It can give you an energy boost like coffee, with additional health benefits from probiotics. Probiotics are strains of good bacteria that help promotes healthier digestion.
Masala chai, also known as chaa, is a part of the traditional Hindu or Indian medicine system. It’s a herbal tea made by brewing a black tea with different blends of herbs and spices.
Masala refers to “spices,” and chai refers to “tea.” Given this description, the term "chai tea" may appear redundant. An authentic desi masala chai recipe includes these herbs and spices:
You can explore different combinations of these herbs and spices and create your masala chai blend.
Chai is a high-caffeine drink since its base is black tea. However, it has components like L-theanine that weakens the effect of caffeine on your body.
It also contains tannin, an antioxidant plant compound commonly found in teas. Tannin decelerates the absorption of caffeine, helping avoid energy slumps.
Apple cider vinegar (ACV) is made by fermenting distilled apple juice from crushed apples. It’s a versatile household ingredient used as a home remedy for health problems like sore throats.
Drinking ACV diluted in water as your new go-to morning drink can help boost your metabolism. According to some studies, your body breaks down ACV into acetic acid during digestion, which increases AMPK.10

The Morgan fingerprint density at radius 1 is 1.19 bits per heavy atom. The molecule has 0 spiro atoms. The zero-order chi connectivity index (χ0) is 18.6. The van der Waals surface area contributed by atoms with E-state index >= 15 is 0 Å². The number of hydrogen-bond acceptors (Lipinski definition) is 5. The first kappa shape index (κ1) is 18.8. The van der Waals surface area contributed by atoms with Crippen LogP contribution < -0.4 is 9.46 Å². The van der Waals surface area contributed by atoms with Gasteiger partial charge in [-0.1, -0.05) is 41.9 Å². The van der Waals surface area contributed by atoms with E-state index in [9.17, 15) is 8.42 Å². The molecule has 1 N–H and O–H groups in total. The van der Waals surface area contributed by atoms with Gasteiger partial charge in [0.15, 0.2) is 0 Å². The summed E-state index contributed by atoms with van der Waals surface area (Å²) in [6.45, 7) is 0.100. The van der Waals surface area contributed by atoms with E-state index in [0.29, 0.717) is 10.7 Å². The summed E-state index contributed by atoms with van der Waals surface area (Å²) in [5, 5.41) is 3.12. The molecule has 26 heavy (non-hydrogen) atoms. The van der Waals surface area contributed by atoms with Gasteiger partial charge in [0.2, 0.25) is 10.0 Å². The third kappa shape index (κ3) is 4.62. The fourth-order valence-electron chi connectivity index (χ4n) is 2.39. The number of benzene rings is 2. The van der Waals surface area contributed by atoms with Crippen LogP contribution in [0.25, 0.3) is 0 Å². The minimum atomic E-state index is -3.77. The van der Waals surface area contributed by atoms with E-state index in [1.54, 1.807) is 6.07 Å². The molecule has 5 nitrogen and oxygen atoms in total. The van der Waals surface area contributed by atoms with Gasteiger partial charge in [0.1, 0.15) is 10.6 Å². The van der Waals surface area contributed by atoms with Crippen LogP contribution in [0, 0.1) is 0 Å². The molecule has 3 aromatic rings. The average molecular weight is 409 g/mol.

AMPK is an enzyme that helps the body switch from storing fats to burning them. When the AMPK activity increases, so do your metabolism.
ACV helps restore energy levels and fight fatigue because it contains:
Natural caffeine comes from plant extracts. Caffeine is found in more than 60 species of plants worldwide. But it's commonly sourced from the seeds of coffee beans, cacao beans, and kola nuts.
On the other hand, synthetic caffeine is lab-made from urea and chloroacetic acid. It doesn’t use extracts from plants with naturally occurring caffeine.
Synthetic caffeine has a nearly identical effect on the human body to natural caffeine. Both cause irregular spikes and drops in your energy levels.
However, natural caffeine can be more beneficial than synthetic caffeine. It’s because products with natural caffeine are often rich in other minerals, like amino acids and antioxidants.
Additionally, these foods and drinks are less likely to have potentially harsh compounds.